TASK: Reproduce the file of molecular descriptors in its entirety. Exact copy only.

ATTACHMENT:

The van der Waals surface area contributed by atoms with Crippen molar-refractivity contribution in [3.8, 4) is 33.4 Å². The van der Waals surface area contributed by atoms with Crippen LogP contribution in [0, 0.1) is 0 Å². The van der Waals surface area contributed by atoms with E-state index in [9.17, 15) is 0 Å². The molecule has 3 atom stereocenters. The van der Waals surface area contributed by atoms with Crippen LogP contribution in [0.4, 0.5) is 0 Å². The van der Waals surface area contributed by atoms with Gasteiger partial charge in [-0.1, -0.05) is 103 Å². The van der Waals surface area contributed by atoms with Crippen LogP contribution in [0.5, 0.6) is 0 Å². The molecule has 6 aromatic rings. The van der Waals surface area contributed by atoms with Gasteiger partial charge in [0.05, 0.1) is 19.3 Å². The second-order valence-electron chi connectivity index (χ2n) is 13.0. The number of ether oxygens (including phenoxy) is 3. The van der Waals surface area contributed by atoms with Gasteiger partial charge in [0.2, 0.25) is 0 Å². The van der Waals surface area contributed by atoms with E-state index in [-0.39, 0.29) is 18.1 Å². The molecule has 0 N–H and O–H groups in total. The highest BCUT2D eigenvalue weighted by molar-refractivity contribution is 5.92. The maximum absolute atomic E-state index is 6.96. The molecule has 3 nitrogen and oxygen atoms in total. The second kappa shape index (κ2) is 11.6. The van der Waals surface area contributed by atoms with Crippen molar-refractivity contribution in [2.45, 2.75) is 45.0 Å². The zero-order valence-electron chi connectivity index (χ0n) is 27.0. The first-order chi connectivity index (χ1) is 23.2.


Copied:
The van der Waals surface area contributed by atoms with Crippen molar-refractivity contribution in [3.8, 4) is 33.4 Å². The van der Waals surface area contributed by atoms with Crippen LogP contribution in [0, 0.1) is 0 Å². The van der Waals surface area contributed by atoms with E-state index in [9.17, 15) is 0 Å². The molecule has 3 atom stereocenters. The van der Waals surface area contributed by atoms with Crippen LogP contribution in [0.4, 0.5) is 0 Å². The van der Waals surface area contributed by atoms with Gasteiger partial charge in [-0.1, -0.05) is 103 Å². The van der Waals surface area contributed by atoms with Crippen LogP contribution in [0.5, 0.6) is 0 Å². The molecule has 6 aromatic rings. The van der Waals surface area contributed by atoms with Gasteiger partial charge in [0.05, 0.1) is 19.3 Å². The second-order valence-electron chi connectivity index (χ2n) is 13.0. The number of ether oxygens (including phenoxy) is 3. The van der Waals surface area contributed by atoms with Gasteiger partial charge in [0.2, 0.25) is 0 Å². The van der Waals surface area contributed by atoms with E-state index in [-0.39, 0.29) is 18.1 Å². The molecule has 0 N–H and O–H groups in total. The highest BCUT2D eigenvalue weighted by molar-refractivity contribution is 5.92. The maximum absolute atomic E-state index is 6.96. The molecule has 3 nitrogen and oxygen atoms in total. The second kappa shape index (κ2) is 11.6. The van der Waals surface area contributed by atoms with Crippen molar-refractivity contribution in [2.45, 2.75) is 45.0 Å². The zero-order valence-electron chi connectivity index (χ0n) is 27.0. The first-order chi connectivity index (χ1) is 23.2.